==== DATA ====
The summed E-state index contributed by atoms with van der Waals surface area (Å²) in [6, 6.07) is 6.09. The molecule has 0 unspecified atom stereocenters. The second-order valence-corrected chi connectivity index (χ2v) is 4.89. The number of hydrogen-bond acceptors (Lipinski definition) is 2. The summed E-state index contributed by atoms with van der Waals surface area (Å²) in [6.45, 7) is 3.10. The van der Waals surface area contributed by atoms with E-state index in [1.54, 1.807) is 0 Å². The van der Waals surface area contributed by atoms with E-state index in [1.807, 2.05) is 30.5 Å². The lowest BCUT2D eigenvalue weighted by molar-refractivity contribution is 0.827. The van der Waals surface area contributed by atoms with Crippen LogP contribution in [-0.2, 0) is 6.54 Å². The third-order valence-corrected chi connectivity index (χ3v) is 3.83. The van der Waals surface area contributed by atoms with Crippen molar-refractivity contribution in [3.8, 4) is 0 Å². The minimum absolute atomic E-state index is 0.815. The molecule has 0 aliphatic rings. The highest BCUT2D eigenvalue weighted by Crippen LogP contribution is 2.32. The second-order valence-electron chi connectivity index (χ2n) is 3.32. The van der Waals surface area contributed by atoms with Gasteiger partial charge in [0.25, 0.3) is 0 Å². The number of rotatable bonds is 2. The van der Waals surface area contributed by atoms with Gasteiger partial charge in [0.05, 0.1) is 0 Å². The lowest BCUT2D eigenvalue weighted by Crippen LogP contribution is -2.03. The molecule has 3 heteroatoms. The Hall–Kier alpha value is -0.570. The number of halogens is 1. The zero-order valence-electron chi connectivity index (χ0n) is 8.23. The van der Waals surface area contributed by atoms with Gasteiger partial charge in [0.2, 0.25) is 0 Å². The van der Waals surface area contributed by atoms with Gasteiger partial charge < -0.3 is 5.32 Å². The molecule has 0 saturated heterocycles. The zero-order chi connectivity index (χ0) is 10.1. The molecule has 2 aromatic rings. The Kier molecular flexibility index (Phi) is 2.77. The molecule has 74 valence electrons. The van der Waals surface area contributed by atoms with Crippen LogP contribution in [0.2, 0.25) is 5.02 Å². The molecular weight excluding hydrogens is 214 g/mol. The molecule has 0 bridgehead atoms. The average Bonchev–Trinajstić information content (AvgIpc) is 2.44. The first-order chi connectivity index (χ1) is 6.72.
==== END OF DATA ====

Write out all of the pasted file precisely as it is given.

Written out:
The summed E-state index contributed by atoms with van der Waals surface area (Å²) in [6, 6.07) is 6.09. The molecule has 0 unspecified atom stereocenters. The second-order valence-corrected chi connectivity index (χ2v) is 4.89. The number of hydrogen-bond acceptors (Lipinski definition) is 2. The summed E-state index contributed by atoms with van der Waals surface area (Å²) in [6.45, 7) is 3.10. The van der Waals surface area contributed by atoms with E-state index in [1.54, 1.807) is 0 Å². The van der Waals surface area contributed by atoms with E-state index in [1.807, 2.05) is 30.5 Å². The lowest BCUT2D eigenvalue weighted by molar-refractivity contribution is 0.827. The van der Waals surface area contributed by atoms with Crippen LogP contribution in [-0.2, 0) is 6.54 Å². The third-order valence-corrected chi connectivity index (χ3v) is 3.83. The van der Waals surface area contributed by atoms with Crippen molar-refractivity contribution in [3.8, 4) is 0 Å². The minimum absolute atomic E-state index is 0.815. The molecule has 0 aliphatic rings. The highest BCUT2D eigenvalue weighted by Crippen LogP contribution is 2.32. The second-order valence-electron chi connectivity index (χ2n) is 3.32. The van der Waals surface area contributed by atoms with Gasteiger partial charge in [0.25, 0.3) is 0 Å². The number of rotatable bonds is 2. The van der Waals surface area contributed by atoms with Gasteiger partial charge in [0.05, 0.1) is 0 Å². The lowest BCUT2D eigenvalue weighted by Crippen LogP contribution is -2.03. The molecule has 3 heteroatoms. The Hall–Kier alpha value is -0.570. The number of halogens is 1. The zero-order valence-electron chi connectivity index (χ0n) is 8.23. The van der Waals surface area contributed by atoms with Gasteiger partial charge in [0.2, 0.25) is 0 Å². The van der Waals surface area contributed by atoms with Gasteiger partial charge < -0.3 is 5.32 Å². The molecule has 0 saturated heterocycles. The zero-order chi connectivity index (χ0) is 10.1. The molecule has 2 aromatic rings. The Kier molecular flexibility index (Phi) is 2.77. The molecule has 74 valence electrons. The van der Waals surface area contributed by atoms with Crippen LogP contribution in [0.2, 0.25) is 5.02 Å². The molecular weight excluding hydrogens is 214 g/mol. The molecule has 0 bridgehead atoms. The average Bonchev–Trinajstić information content (AvgIpc) is 2.44. The first-order chi connectivity index (χ1) is 6.72.